Wednesday, August 4

The future of education is hybrid. Here’s how to make it work for learners and educators.


  • As the pandemic closed schools last year, new teaching models developed that mixed online and in-person instruction.
  • Customized approaches and flexible models could expand options for students.
  • Educators will have to tinker with evolving hybrid models to see what works best.

When the pandemic struck, 1.5 billion students across 191 countries saw their schools close. In an instant, students moved out of classrooms, lecture halls, and labs, shifting to completely online learning. But as things slowly go back to normal, it’s clear that the pandemic has been a catalyst for new teaching models that combine online and in -person components.

Through March 2021, the Global Education Recovery Tracker found that 51 countries had returned fully to in-person education. However, over 90 countries rely on multiple approaches, with Denmark, Germany, India, and many others offering hybrid learning options. The key to success is an approach that works for both students and teachers.

“As institutions continue to grapple with the aftermath of the pandemic, they’re realizing that student and faculty experience are critical to drive engagement,” Renee Patton, leader of global education and healthcare at Cisco, said. “Better engagement leads to better retention , and ultimately, to better outcomes.”

Far-ranging impact

Flexible hybrid models can help deliver personalized education to suit different learning and teaching styles, and provide students with more choice. “We are going to see stackable credentials, where students can mix and match curricula, or even mix and match universities as they achieve their learning qualifications,” Patton said.

For example, a student could take classes at three different universities, but still come out with a recognizable degree. “That means institutions will start partnering up to offer more variety in their degrees, potentially adding more certification programs and expanding credit for internships and other work-study programs,” she said.

Hybrid models affect not only how students learn, but who can learn. One question is whether higher education institutions will use the technical opportunities to better reach people already in the workforce who are looking for professional development and reorientation, said Michael Gaebel, director of the Higher Education Policy at the European University Association, a Brussels-based association that allows its members in 48 countries to share ideas. “There is currently a strong emphasis at European policy levels on microcredentials,” he said, referring to skills and knowledge attained from short courses and modules.

The concept of hybrid also applies to student services and activities. “Educational institutions are re-imagining how to use collaboration tools to support students for financial aid and planning, mental health and well-being, and academic planning,” Patton said. “They are also using these tools to deliver hybrid activities, including school clubs and groups, and new eSports programs.”

During the pandemic, Jonas Rohleder, a gymnastic lecturer in the German Sport University in Cologne, tackled what seemed like the impossible: teaching gymnastics virtually. He created a flipped classroom model, also referred to as asynchronous learning, which means he wanted to give students the flexibility to complete lessons according to their own schedules. To do so, he quickly produced a library of video tutorials, which he shared using Webex. He also used Webex for theoretical lectures, seminars, and breakout sessions. The effort was a success. Not only did his students quickly take to online instruction, but Rohleder and his team won the university’s e-learning award and and received €1,000 to further develop this approach to learning.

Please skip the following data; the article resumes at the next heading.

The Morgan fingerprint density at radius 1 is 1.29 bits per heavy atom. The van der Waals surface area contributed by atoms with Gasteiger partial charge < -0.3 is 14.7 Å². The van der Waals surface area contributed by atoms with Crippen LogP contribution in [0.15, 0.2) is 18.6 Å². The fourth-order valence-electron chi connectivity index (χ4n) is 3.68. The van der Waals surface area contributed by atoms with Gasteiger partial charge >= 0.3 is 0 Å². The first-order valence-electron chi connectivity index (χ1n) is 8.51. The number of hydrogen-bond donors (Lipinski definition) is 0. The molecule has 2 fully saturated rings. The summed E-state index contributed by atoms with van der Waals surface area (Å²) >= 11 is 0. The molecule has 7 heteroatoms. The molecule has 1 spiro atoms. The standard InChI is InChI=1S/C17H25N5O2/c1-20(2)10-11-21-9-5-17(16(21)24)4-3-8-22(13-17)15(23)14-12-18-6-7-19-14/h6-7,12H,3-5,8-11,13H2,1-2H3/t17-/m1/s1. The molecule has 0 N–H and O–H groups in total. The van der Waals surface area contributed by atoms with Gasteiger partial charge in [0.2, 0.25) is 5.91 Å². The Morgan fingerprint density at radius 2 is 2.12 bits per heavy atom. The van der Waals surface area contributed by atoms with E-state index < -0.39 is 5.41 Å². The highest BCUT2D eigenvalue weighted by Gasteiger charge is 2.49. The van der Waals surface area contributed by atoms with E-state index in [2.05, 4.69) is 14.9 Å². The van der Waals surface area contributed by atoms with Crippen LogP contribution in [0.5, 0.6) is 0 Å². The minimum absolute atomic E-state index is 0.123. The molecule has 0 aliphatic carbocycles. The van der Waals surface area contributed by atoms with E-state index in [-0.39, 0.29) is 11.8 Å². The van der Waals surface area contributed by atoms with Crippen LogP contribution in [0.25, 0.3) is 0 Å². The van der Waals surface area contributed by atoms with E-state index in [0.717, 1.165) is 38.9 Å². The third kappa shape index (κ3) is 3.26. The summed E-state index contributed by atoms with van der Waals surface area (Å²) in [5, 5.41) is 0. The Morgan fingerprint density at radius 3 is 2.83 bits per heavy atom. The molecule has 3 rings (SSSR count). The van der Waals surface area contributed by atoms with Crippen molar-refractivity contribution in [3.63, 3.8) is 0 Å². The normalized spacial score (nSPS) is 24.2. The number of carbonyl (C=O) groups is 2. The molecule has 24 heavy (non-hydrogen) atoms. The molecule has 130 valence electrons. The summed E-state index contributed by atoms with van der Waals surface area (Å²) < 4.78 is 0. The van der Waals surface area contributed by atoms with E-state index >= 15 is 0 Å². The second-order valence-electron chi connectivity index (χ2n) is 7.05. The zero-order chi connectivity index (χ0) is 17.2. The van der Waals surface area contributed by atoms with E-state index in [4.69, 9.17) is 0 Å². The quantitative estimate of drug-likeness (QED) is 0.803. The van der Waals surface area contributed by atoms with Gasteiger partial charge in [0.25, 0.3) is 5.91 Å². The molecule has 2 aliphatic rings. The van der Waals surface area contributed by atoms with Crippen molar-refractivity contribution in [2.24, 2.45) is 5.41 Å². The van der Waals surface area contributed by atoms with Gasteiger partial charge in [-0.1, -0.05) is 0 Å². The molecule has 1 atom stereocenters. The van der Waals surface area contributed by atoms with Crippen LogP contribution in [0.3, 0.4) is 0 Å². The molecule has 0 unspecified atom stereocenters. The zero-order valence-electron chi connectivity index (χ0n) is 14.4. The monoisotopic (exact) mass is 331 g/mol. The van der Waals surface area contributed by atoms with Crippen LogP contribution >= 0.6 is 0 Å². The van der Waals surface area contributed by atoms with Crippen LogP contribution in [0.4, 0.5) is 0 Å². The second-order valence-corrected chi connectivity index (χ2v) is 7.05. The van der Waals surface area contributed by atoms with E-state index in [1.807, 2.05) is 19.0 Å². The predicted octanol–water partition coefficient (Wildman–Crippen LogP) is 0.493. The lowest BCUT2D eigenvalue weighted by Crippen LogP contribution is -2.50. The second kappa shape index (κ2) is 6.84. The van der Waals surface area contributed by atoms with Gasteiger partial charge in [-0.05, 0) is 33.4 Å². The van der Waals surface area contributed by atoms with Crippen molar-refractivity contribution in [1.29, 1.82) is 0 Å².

He believes digital instruction will remain a key component of his instruction going forward. However, it won’t completely replace in-person teaching. “If you want to do a handstand, you cannot only talk about and think about it,” he says . “You have to do it to really understand.”

How to make hybrid successful

Hybrid models will certainly require some tinkering. Some school systems are hiring new virtual-learning teams to develop and provide high-quality virtual instruction to students who choose to stay remote, and using in-person teachers for in-person learners. Other schools have individual teachers handle both the online and in-person components. In these cases, the teachers often have a prep day, where they prepare both online and in-person content, during which all students are remote.

Collaboration tools such as Webex will enable secure connectivity and support greater engagement. For example, educators can observe student interaction through video, understand the types of learners they are, and use features such as automated transcription, gesture recognition, and noise removal to truly engage with students in an immersive and inclusive manner. As security is always a major concern — especially in a hybrid environment — Cisco has built security features into every product it develops.

As the world emerges from the pandemic, it’s critical to take the lessons that have come out of it and look for opportunities to truly transform education, Patton said.

“Identifying ways to drive better engagement, rethinking the traditional models of teaching, and ensuring that security becomes part of the fabric of everyday learning – are all critical actions to take,” she said. “Now is the time to reset.”

Find out more about how Webex by Cisco can help teachers and students around the world.

This post was created by Insider Studios with Cisco.



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